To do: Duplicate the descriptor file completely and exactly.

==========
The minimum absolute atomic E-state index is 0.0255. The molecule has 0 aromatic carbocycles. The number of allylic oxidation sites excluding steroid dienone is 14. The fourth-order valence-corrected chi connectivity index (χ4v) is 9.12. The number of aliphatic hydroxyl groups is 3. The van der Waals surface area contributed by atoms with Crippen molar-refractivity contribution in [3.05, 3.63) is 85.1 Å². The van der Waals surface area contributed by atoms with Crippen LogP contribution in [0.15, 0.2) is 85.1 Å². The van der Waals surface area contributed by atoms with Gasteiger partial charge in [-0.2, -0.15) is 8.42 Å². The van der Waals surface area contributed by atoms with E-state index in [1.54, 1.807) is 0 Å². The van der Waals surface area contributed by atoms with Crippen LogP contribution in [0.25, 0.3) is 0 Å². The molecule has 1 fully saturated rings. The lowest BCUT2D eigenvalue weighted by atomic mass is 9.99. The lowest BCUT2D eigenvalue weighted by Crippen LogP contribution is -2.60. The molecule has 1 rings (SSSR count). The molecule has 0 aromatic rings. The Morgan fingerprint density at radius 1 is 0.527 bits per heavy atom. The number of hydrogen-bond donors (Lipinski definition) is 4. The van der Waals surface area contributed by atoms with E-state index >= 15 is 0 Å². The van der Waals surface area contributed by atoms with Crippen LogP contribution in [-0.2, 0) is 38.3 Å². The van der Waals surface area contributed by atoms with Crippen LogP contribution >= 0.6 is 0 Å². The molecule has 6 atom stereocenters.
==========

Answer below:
The minimum absolute atomic E-state index is 0.0255. The molecule has 0 aromatic carbocycles. The number of allylic oxidation sites excluding steroid dienone is 14. The fourth-order valence-corrected chi connectivity index (χ4v) is 9.12. The number of aliphatic hydroxyl groups is 3. The van der Waals surface area contributed by atoms with Crippen molar-refractivity contribution in [3.05, 3.63) is 85.1 Å². The van der Waals surface area contributed by atoms with Crippen LogP contribution in [0.15, 0.2) is 85.1 Å². The van der Waals surface area contributed by atoms with Gasteiger partial charge in [-0.2, -0.15) is 8.42 Å². The van der Waals surface area contributed by atoms with E-state index in [1.54, 1.807) is 0 Å². The van der Waals surface area contributed by atoms with Crippen LogP contribution in [0.25, 0.3) is 0 Å². The molecule has 1 fully saturated rings. The lowest BCUT2D eigenvalue weighted by atomic mass is 9.99. The lowest BCUT2D eigenvalue weighted by Crippen LogP contribution is -2.60. The molecule has 1 rings (SSSR count). The molecule has 0 aromatic rings. The Morgan fingerprint density at radius 1 is 0.527 bits per heavy atom. The number of hydrogen-bond donors (Lipinski definition) is 4. The van der Waals surface area contributed by atoms with E-state index >= 15 is 0 Å². The van der Waals surface area contributed by atoms with Crippen LogP contribution in [-0.2, 0) is 38.3 Å². The van der Waals surface area contributed by atoms with Crippen LogP contribution >= 0.6 is 0 Å². The molecule has 6 atom stereocenters.